Canada cancels booze, coffee is next

Health officials in Canada have recently provided updated guidance on the importance of limiting alcohol consumption to two drinks per week. The latest research from the University of Toronto suggests that heavy coffee consumption may also pose a health risk.

In 2006, a case-control study uncovered that coffee consumption increases cardiac risk – but only in those with a certain gene. Ahmed El-Sohemy, a professor of nutritional sciences at the University of Toronto’s Temerty Faculty of Medicine, informed the Toronto Star that those with this gene are “slow metabolizers”, meaning they are unable to effectively rid the body of caffeine after consumption.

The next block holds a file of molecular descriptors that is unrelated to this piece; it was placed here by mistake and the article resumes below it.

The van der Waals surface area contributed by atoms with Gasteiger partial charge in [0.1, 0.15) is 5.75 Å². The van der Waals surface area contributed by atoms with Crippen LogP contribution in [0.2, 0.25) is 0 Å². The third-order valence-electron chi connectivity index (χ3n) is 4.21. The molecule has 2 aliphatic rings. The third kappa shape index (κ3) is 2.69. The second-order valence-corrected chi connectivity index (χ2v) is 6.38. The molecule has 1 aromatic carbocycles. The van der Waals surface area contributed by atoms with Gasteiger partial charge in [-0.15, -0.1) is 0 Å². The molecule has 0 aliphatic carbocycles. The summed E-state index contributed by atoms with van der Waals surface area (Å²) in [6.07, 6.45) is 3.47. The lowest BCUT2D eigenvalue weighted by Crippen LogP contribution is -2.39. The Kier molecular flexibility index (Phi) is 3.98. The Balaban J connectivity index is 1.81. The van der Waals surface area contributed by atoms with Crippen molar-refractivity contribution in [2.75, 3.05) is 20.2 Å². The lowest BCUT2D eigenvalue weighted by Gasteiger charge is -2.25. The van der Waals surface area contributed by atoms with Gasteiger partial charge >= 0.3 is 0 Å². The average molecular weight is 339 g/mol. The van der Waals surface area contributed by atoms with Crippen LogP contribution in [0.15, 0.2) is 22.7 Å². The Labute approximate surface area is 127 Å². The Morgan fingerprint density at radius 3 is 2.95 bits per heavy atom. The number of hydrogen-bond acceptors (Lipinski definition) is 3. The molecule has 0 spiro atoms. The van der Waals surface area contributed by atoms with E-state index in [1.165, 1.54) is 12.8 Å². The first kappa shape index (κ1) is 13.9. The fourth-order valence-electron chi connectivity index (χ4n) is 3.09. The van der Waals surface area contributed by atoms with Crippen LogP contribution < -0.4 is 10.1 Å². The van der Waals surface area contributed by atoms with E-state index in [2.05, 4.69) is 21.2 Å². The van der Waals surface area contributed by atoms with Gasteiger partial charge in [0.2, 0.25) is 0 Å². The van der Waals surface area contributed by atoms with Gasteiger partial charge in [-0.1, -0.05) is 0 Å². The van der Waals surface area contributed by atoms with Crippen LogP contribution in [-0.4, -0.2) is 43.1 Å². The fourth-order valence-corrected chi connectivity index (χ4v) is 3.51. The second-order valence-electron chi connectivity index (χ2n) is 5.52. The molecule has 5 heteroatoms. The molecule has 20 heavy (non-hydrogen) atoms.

On the other hand, those with the genetic makeup to quickly break caffeine down are able to enjoy coffee without worry. Although some may feel jittery after consuming coffee, El-Sohemy explained that this response has no connection to the speed of metabolism.

The only way to determine which gene one has is through genetic testing, which can take over a month and cost $200. El-Sohemy advises that people assume they are “slow metabolizers” and limit their intake to one cup per day.

Last month, researchers from the University of Quebec proposed that decreasing coffee consumption could reduce pollution and help combat climate change.